The Librarians have been passing the Language of Flowers by Vanessa Diffenbaugh around and we all loved it. I was drawn to it because of the aspect of magical realism. The main character, Victoria, has built a successful florist business because of her uncanny skill with the language of flowers. She can assemble a bouquet that reignites lost passion, or inspires happiness even in a moody teenage girl. Victoria becomes highly sought after by brides who want not only a beautiful bouquet, but one that has significance and will have an affect on the marriage. Victoria is not the dreamy romantic you would expect in someone well versed in the language of flowers. She is a scarred, scared product of the foster care system filled with hatred and mistrust. The first bouquet she gave after learning about the language of flowers was a thistle which signifies misanthropy. You will root (no pun intended) for Victoria to overcome her bitter past and accept the love that is offered to her.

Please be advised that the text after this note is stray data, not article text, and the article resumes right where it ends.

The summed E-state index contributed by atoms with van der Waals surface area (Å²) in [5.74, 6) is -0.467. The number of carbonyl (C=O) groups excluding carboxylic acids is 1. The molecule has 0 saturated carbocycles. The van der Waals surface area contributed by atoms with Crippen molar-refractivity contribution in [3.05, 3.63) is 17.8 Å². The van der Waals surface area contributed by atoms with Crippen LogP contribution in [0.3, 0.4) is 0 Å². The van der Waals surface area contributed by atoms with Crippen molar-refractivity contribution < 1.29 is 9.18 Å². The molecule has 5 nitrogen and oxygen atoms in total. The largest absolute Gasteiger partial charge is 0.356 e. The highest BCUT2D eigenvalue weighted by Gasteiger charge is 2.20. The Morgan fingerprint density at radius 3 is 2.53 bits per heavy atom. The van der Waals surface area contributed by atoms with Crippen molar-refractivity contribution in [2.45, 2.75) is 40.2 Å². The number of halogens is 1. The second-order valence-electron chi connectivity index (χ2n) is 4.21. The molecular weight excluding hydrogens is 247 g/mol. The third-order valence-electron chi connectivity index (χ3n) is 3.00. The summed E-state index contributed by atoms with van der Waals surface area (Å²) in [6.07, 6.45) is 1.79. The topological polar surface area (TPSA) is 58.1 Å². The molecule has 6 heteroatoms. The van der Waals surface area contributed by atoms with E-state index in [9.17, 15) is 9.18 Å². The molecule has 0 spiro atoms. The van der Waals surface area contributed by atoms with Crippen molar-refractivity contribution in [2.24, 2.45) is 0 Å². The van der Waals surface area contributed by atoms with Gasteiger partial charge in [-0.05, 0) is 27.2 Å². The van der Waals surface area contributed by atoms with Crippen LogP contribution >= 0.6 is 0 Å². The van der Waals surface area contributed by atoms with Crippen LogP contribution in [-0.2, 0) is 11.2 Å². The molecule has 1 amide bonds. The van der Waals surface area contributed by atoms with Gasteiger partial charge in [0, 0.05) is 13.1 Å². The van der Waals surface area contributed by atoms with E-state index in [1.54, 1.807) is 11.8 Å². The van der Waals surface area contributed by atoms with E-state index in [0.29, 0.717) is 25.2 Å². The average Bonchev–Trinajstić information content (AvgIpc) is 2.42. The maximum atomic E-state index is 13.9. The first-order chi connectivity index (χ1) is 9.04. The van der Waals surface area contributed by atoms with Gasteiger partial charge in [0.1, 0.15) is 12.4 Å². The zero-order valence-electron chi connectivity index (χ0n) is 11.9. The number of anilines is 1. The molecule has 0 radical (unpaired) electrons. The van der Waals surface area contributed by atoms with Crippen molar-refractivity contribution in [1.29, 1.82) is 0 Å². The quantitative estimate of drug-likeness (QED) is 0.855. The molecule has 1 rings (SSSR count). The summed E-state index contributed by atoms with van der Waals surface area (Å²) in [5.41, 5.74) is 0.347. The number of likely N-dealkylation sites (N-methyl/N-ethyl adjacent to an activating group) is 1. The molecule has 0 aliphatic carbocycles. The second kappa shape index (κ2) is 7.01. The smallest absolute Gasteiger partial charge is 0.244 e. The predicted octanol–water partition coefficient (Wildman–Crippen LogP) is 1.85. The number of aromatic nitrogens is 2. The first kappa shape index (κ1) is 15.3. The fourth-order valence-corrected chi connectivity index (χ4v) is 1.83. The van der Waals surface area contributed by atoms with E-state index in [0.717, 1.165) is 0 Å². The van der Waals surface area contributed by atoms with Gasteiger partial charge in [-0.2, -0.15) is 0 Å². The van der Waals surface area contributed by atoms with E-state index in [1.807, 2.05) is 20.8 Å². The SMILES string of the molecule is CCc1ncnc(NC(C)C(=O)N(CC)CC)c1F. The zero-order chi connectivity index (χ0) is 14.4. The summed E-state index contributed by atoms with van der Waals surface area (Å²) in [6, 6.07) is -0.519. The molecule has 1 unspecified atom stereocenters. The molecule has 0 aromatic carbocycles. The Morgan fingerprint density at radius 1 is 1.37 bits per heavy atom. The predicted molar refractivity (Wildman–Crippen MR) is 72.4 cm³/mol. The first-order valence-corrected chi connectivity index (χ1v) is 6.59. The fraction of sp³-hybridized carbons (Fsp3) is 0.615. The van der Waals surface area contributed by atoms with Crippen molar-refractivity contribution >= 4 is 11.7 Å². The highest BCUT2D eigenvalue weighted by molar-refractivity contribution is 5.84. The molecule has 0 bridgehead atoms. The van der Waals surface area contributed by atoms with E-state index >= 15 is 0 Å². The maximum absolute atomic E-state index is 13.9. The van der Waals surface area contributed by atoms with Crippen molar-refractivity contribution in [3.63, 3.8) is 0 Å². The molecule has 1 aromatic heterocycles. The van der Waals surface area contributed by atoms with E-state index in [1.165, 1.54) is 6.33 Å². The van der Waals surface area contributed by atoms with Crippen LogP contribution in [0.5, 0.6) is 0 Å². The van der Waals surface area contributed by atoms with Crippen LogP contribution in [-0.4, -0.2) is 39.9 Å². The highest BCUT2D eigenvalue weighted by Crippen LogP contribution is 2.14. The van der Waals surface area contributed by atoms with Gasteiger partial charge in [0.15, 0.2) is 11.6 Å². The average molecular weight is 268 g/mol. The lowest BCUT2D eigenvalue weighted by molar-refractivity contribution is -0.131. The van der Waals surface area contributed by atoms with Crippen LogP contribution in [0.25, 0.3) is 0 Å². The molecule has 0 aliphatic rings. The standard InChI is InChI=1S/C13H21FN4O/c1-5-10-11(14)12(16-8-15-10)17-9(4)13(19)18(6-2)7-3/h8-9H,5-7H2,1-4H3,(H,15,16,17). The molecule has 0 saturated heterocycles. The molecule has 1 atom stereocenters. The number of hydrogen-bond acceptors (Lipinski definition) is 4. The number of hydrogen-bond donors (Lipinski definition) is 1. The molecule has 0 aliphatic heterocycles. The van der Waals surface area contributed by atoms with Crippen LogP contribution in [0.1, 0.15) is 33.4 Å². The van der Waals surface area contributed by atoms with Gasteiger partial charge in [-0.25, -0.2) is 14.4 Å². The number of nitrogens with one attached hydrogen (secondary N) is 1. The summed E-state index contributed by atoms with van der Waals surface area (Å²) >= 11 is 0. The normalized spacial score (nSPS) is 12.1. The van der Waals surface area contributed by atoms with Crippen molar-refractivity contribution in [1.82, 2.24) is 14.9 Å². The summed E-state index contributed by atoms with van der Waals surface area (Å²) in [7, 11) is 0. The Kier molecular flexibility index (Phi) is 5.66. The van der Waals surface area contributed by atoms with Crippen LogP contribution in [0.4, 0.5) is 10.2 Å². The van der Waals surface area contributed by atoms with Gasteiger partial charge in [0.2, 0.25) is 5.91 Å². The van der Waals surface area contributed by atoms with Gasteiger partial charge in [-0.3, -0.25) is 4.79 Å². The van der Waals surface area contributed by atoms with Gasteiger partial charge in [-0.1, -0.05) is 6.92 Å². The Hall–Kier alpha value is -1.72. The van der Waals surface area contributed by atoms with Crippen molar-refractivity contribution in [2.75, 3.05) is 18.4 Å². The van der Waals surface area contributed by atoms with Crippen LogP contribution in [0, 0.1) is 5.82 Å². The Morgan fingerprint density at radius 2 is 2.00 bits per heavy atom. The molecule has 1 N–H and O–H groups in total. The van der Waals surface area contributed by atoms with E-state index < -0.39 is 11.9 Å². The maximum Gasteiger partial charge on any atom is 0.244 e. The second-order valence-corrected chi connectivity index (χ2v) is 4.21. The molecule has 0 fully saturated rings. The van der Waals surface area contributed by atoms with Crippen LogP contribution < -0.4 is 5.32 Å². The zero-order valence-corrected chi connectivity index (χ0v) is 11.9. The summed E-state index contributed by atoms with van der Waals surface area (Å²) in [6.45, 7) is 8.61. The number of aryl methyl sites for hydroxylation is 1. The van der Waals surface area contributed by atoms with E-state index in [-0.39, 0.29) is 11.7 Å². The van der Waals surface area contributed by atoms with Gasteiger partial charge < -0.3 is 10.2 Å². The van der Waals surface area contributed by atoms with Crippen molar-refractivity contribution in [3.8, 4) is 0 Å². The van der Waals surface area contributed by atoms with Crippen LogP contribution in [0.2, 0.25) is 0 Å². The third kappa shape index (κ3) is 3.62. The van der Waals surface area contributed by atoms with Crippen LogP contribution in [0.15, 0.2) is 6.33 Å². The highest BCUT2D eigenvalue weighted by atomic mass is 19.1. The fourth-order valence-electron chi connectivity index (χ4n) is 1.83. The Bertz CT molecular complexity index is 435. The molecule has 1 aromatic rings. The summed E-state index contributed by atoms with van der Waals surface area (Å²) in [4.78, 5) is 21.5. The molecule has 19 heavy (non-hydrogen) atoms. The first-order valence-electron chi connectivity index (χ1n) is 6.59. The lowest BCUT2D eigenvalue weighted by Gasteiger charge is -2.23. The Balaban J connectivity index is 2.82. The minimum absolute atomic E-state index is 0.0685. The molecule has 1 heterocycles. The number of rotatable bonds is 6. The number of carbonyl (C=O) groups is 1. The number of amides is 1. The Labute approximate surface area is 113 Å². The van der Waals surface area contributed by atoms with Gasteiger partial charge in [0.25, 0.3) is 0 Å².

Fascinating details about the language of flowers are sprinkled throughout the book. You may have to choose another favorite flower after learning peonies indicate anger and yellow roses mean infidelity. How about some tulips, a declaration of love?